Feeds

SkyFire massacres own proxies

Too much content, can't cope - on the way out?

Security for virtualized datacentres

SkyFire, pioneer of mobile browsing by proxy, has been shutting down those proxies around the world as the cost of processing everyone's content gets too much for it.

The disappearing proxies were noticed by All About Symbian, which started compiling a list of countries in which SkyFire had stopped working, but rapidly reversed that into a list of countries in which it continues to operate: USA, UK and Canada.

The message presented to users, and reproduced by All About Symbian, claims the service will run down entirely on 1 July because "SkyFire is consolidating the countries in which it operates". Strangely the message refers specifically to the Windows Mobile and Symbian versions of the free browser, ignoring the recently-updated Android version – the company hasn't yet responded to our request for more information.

SkyFire offloads processing to the national proxy server in order to reduce the burden on the handset, meaning that even quite basic handsets can support Flash animations and streaming video, and reducing the bandwidth too. The concept wasn't new when SkyFire deployed it, and these days Opera Turbo offers the same sort of functionality, but SkyFire's support for streaming video gained it a second-browser spot on a lot of handsets.

But unlike Opera, SkyFire's browser is entirely dependent on those proxies – turning the browser from a capital expenditure in which one can invest, into an operational expenditure which needs constant funding. Every new customer costs the company money, which must be recovered from somewhere.

SkyFire, like Opera, hopes to make that money though a combination of charging manufacturers to pre-install the browser, and from content deals such as using a specific search engine or linking to social networking sites. From the message it would seem that in most countries that revenue isn't covering the cost of running those proxies, so the company is pulling the plug.

Windows Mobile is a dead platform walking, but Symbian should continue to be in SkyFire's target demographic – even more so given Nokia's avowed intention to push the platform into the mid-range. The Android version of SkyFire, which was updated only a few days ago, isn't mentioned in the message, but it would be strange to see support continued for one platform while being dropped for others.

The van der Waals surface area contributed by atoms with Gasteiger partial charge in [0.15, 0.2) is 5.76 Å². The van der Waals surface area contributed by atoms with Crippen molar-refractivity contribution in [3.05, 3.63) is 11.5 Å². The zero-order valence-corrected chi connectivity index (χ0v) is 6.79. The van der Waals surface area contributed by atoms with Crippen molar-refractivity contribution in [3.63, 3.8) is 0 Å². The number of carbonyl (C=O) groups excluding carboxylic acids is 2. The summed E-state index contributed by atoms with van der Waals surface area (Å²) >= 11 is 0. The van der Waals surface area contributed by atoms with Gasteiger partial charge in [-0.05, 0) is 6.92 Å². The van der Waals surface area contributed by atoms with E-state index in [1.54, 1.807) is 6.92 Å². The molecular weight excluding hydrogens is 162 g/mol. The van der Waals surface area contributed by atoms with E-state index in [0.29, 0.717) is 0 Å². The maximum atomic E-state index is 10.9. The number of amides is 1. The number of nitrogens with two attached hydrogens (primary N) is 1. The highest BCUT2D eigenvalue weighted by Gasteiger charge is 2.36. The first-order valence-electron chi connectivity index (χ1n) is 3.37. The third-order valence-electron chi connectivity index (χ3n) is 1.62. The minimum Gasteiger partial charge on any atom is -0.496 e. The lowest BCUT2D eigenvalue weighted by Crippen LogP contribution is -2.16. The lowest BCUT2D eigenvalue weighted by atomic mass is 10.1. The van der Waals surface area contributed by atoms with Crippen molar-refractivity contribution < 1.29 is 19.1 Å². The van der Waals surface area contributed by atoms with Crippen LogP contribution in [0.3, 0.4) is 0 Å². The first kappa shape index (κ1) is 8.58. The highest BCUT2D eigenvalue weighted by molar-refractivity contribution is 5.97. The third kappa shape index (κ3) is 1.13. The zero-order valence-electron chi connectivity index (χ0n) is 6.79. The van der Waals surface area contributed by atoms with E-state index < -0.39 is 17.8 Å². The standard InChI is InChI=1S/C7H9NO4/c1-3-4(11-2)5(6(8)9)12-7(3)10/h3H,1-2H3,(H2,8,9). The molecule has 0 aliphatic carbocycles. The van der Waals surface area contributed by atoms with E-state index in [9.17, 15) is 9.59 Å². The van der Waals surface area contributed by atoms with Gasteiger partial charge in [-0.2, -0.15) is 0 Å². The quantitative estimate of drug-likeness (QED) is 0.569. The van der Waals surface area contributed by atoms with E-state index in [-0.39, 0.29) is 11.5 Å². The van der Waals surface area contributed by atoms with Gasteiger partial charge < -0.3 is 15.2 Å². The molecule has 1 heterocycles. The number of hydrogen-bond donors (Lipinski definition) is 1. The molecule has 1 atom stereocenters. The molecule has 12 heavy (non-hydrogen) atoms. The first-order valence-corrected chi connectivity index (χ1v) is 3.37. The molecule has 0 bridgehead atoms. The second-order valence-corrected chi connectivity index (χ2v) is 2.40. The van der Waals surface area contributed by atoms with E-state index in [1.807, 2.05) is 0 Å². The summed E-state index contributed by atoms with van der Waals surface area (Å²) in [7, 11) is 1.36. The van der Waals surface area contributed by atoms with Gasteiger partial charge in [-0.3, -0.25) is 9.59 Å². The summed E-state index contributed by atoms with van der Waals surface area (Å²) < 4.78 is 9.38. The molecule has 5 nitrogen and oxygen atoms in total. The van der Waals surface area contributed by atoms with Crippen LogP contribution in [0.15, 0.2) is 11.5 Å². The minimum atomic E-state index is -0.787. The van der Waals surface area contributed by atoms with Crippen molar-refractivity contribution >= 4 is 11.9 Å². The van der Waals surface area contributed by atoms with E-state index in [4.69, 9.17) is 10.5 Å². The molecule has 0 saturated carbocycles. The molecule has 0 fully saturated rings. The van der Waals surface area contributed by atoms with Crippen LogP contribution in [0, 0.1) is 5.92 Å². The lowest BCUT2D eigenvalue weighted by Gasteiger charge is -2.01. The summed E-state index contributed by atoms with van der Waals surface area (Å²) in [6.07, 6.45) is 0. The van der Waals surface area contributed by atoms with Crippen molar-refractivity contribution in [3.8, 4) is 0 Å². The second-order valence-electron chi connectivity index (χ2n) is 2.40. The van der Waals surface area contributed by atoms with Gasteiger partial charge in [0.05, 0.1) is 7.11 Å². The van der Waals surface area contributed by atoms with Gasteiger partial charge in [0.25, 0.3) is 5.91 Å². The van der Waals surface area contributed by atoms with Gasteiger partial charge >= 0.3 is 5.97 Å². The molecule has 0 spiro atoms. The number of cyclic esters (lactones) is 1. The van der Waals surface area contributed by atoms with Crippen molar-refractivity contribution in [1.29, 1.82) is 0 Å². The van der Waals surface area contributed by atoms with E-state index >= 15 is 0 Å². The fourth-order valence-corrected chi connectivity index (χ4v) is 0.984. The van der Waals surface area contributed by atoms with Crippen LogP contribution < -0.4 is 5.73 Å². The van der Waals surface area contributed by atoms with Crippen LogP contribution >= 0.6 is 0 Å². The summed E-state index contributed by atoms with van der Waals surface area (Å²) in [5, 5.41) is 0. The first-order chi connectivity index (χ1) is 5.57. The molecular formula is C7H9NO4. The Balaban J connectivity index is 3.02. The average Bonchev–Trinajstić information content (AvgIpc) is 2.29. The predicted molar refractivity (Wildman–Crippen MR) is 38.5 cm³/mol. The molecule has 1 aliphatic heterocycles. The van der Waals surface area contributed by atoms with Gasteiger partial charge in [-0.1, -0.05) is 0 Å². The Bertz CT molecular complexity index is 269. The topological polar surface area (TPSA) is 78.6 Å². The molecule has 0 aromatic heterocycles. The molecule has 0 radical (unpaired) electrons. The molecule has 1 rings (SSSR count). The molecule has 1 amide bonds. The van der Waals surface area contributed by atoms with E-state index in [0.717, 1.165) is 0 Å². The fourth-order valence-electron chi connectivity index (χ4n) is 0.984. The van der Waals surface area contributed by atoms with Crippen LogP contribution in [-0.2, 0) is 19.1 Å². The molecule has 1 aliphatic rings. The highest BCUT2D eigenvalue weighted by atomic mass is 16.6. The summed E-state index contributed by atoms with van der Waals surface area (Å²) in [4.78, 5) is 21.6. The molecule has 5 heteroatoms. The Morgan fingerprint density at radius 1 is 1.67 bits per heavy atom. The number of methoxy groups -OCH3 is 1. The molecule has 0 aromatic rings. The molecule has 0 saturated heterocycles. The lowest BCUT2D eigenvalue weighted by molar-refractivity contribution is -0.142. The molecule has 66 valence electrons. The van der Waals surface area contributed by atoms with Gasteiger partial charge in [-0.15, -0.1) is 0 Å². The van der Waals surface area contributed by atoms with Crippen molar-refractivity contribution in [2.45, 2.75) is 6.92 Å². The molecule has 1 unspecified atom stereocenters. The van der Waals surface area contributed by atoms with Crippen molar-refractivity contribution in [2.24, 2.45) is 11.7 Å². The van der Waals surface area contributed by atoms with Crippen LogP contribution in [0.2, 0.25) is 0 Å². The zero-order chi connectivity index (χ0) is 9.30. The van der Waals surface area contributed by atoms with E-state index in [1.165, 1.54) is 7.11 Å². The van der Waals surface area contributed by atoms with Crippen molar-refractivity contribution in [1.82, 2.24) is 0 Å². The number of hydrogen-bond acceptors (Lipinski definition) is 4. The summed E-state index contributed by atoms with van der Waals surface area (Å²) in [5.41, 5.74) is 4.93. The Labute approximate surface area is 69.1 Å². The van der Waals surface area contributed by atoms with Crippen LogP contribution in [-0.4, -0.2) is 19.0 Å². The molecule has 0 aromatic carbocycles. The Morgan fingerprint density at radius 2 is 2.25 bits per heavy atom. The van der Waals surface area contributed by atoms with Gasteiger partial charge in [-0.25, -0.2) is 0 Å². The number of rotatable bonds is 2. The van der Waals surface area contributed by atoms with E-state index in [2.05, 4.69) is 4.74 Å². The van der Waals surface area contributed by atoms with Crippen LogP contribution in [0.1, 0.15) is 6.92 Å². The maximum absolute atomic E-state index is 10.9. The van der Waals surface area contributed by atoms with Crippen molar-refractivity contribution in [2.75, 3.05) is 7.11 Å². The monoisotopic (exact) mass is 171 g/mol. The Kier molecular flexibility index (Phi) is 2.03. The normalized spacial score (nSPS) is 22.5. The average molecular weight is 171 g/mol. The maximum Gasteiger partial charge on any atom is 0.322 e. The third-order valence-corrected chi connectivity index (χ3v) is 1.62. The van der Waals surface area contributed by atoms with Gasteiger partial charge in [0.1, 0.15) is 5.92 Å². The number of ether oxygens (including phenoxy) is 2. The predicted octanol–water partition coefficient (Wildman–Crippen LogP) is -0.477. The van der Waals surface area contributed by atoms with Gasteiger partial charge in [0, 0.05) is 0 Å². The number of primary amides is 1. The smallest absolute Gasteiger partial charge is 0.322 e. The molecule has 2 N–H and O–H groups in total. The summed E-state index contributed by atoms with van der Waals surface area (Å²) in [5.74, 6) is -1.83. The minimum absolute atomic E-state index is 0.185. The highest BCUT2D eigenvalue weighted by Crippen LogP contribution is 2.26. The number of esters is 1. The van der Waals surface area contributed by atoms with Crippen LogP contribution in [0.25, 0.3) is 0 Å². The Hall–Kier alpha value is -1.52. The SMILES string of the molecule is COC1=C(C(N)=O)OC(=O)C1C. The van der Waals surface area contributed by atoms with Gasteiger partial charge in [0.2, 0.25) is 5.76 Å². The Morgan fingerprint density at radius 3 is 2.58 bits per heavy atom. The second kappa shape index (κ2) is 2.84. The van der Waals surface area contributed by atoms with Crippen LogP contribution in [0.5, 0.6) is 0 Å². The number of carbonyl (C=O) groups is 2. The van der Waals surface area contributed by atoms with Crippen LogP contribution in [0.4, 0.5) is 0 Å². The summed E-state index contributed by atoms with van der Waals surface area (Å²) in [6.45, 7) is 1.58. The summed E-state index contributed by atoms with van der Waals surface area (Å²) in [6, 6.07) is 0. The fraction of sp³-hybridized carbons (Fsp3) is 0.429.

There are still too many mobile browsers, given the immature market and unproven revenue stream, so some consolidation is inevitable. SkyFire isn't out of the running yet, but it doesn't bode well. ®

Secure remote control for conventional and virtual desktops

More from The Register

next story
Net neutrality protestors slam the brakes on their OWN websites
Sites link up to protest slow lanes by bogging down pages
Blockbuster book lays out the first 20 years of the Smartphone Wars
Symbian's David Wood bares all. Not for the faint hearted
Drag queens: Oh, don't be so bitchy, Facebook! Let us use our stage names
Handbags at dawn over free content ad network's ID policy
Who us, SHARE infrastructure? Networks reject gov proposal
Execs pour scorn on 'national roaming' outline – report
Net neutrality fans' joy as '2.3 million email' flood hits US Congress
FCC invites opinions in CSV format, after Slowdown day 'success'
'Serious flaws in the Vertigan report' says broadband boffin
Report 'fails reality test' , is 'simply wrong' and offers ''convenient' justification for FTTN says Rod Tucker
This flashlight app requires: Your contacts list, identity, access to your camera...
Who us, dodgy? Vast majority of mobile apps fail privacy test
Apple Watch will CONQUER smartwatch world – analysts
After Applelocalypse, other wristputers will get stuck in
prev story

Whitepapers

Secure remote control for conventional and virtual desktops
Balancing user privacy and privileged access, in accordance with compliance frameworks and legislation. Evaluating any potential remote control choice.
Intelligent flash storage arrays
Tegile Intelligent Storage Arrays with IntelliFlash helps IT boost storage utilization and effciency while delivering unmatched storage savings and performance.
Reg Reader Research: SaaS based Email and Office Productivity Tools
Read this Reg reader report which provides advice and guidance for SMBs towards the use of SaaS based email and Office productivity tools.
Security for virtualized datacentres
Legacy security solutions are inefficient due to the architectural differences between physical and virtual environments.
Providing a secure and efficient Helpdesk
A single remote control platform for user support is be key to providing an efficient helpdesk. Retain full control over the way in which screen and keystroke data is transmitted.